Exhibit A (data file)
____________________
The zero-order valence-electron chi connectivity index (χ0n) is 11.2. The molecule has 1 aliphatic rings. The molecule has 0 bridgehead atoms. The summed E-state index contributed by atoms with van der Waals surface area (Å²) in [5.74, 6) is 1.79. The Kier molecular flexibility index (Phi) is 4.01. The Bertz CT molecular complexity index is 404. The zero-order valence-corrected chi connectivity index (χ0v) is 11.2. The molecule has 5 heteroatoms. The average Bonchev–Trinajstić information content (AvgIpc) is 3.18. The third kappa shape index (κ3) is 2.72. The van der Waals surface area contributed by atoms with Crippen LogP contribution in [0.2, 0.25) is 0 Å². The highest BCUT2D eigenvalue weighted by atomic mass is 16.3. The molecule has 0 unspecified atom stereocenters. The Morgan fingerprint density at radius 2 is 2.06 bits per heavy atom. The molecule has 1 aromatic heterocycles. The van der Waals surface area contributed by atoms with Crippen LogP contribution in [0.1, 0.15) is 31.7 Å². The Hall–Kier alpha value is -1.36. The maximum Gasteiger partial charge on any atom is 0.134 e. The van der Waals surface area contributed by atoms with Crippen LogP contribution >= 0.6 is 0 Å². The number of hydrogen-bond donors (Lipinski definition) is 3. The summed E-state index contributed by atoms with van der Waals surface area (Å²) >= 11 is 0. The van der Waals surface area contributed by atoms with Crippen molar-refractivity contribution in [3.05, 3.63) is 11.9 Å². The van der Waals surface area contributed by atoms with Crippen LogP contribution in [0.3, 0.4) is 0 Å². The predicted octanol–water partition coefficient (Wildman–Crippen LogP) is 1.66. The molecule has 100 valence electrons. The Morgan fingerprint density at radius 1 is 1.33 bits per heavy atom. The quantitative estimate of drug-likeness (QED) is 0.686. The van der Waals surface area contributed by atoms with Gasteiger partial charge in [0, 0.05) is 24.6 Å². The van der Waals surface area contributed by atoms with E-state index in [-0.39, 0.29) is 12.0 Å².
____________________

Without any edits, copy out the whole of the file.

The zero-order valence-electron chi connectivity index (χ0n) is 11.2. The molecule has 1 aliphatic rings. The molecule has 0 bridgehead atoms. The summed E-state index contributed by atoms with van der Waals surface area (Å²) in [5.74, 6) is 1.79. The Kier molecular flexibility index (Phi) is 4.01. The Bertz CT molecular complexity index is 404. The zero-order valence-corrected chi connectivity index (χ0v) is 11.2. The molecule has 5 heteroatoms. The average Bonchev–Trinajstić information content (AvgIpc) is 3.18. The third kappa shape index (κ3) is 2.72. The van der Waals surface area contributed by atoms with Crippen LogP contribution in [0.2, 0.25) is 0 Å². The highest BCUT2D eigenvalue weighted by atomic mass is 16.3. The molecule has 0 unspecified atom stereocenters. The Morgan fingerprint density at radius 2 is 2.06 bits per heavy atom. The molecule has 1 aromatic heterocycles. The van der Waals surface area contributed by atoms with Crippen LogP contribution in [0.1, 0.15) is 31.7 Å². The Hall–Kier alpha value is -1.36. The maximum Gasteiger partial charge on any atom is 0.134 e. The van der Waals surface area contributed by atoms with Crippen LogP contribution >= 0.6 is 0 Å². The number of hydrogen-bond donors (Lipinski definition) is 3. The summed E-state index contributed by atoms with van der Waals surface area (Å²) >= 11 is 0. The van der Waals surface area contributed by atoms with Crippen molar-refractivity contribution in [3.05, 3.63) is 11.9 Å². The van der Waals surface area contributed by atoms with Crippen LogP contribution in [0.3, 0.4) is 0 Å². The predicted octanol–water partition coefficient (Wildman–Crippen LogP) is 1.66. The molecule has 100 valence electrons. The Morgan fingerprint density at radius 1 is 1.33 bits per heavy atom. The quantitative estimate of drug-likeness (QED) is 0.686. The van der Waals surface area contributed by atoms with Gasteiger partial charge in [0, 0.05) is 24.6 Å². The van der Waals surface area contributed by atoms with E-state index in [-0.39, 0.29) is 12.0 Å².